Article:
What To Wear To Work
Are we taking casual workwear dresses to far?
For Laura Sherbin and for a bunch of Silicon Valley professionals who are in their 30s and 40s, the answer is YES.
Sherbin, who is a research director at The Center for Talent Innovation in New York, said, “Dress is the first filter. One thing dress signaled was lack of respect for the environment.”
Dress is the first filter!
As the 21st Century unfolds, we have seen many companies moving away from formal dress code policies.
Party because of changing workforce demographics (hello Millennials!) and the “casual office attire” culture as popularized by tech giants like Google and Facebook.
Not surprisingly, this business etiquette has also found its way into Corporate America as we witness lawyers, brokers and bankers loosening their ties more frequently.
Is wearing casual office attire really that bad or degrading? I don’t think so.
There’s really no problem with this office etiquette. Issues only arise when employees take their work clothes too far.
And because most companies have no workwear policies in place, this problem usually gets out of hand — leaving employees guessing what to wear to work. I love what Sylvie di Giusto, an image-consulting expert, said about this:
“People think that casual means you don’t have to care, but that’s absolutely wrong!”
So the root cause of the problem here is not the type of clothes your employees are wearing but the lack of workwear guidelines emphasizing what’s proper and what’s not.
Trust me, most employees want to dress well for their jobs. But the lack of broad work clothes policies makes this challenging for them.
What to Wear to Work? They Only Said Dress Appropriately
I love what Edward Yost at the Society for Human Resource Management said about this.
“[Dress appropriately] is like defining art — it’s different to whoever is looking at it.” Well said Yost.
Vague or too general office attire policies isn’t enough. As a matter of fact, it can do more harm than good to your business.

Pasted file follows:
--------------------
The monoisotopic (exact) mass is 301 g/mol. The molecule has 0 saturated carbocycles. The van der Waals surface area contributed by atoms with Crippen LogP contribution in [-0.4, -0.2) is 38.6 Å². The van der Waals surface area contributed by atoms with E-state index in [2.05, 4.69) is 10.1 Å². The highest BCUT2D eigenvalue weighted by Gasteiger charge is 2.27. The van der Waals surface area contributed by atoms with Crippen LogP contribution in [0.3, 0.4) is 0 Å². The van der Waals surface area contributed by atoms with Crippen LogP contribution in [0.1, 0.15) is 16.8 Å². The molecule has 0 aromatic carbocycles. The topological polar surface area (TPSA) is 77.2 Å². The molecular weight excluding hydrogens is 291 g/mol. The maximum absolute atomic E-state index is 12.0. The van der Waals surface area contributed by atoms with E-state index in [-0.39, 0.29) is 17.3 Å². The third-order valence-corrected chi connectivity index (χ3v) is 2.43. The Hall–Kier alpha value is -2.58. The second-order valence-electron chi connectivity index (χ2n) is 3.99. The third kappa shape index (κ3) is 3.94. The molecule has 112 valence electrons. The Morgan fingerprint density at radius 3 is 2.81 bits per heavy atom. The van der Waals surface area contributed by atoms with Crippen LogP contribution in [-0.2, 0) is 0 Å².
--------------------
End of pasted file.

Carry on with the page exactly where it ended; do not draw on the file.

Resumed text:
Let’s take Martha’s experience for instance:
Martha works for Company X at the outskirts of Silicon Valley. It’s already seven in the morning and she has to decide what to wear to work quickly or she’ll be late. Her colleagues are wearing different types of workwear dresses in the office and this variability makes it hard for her to decide what to wear. Martha wants to fit in and she knows wearing the same type of work clothes is a step to do that. With the clock ticking, she grabbed a shirt and a pair of leggings from her closet. “Well, I saw Hannah wear this outfit last Monday and my boss was fine with it. I’ll be okay.”
Don’t judge a book by it’s cover? Nah, that’s rarely followed in the workplace.
Sorry for being blunt but people do judge others based on what they wear. That’s why if there is some sort of workwear guideline that I have to follow, tell me.
And I don’t take dress appropriately as an answer.
The Importance of Dress Code for Professionalism
The importance of proper business etiquette like wearing the right office attire varies by industry.
Some companies allow their employees to dress casually, which is widely accepted in creative workplaces like fashion and tech.
While other companies want their workers to follow a specific dress code to maintain a professional image.
This is especially true in businesses that constantly interact with clients, business partners and prospects.
The importance of proper business etiquette varies by industry
What to wear to work isn’t just all about work clothes. It’s also about the message you want to convey to those who meet you.
Hence for a company who wants to maintain a professional image in the marketplace, like Starbucks and Walmart, maintaining and enforcing an appropriate dress code is a must.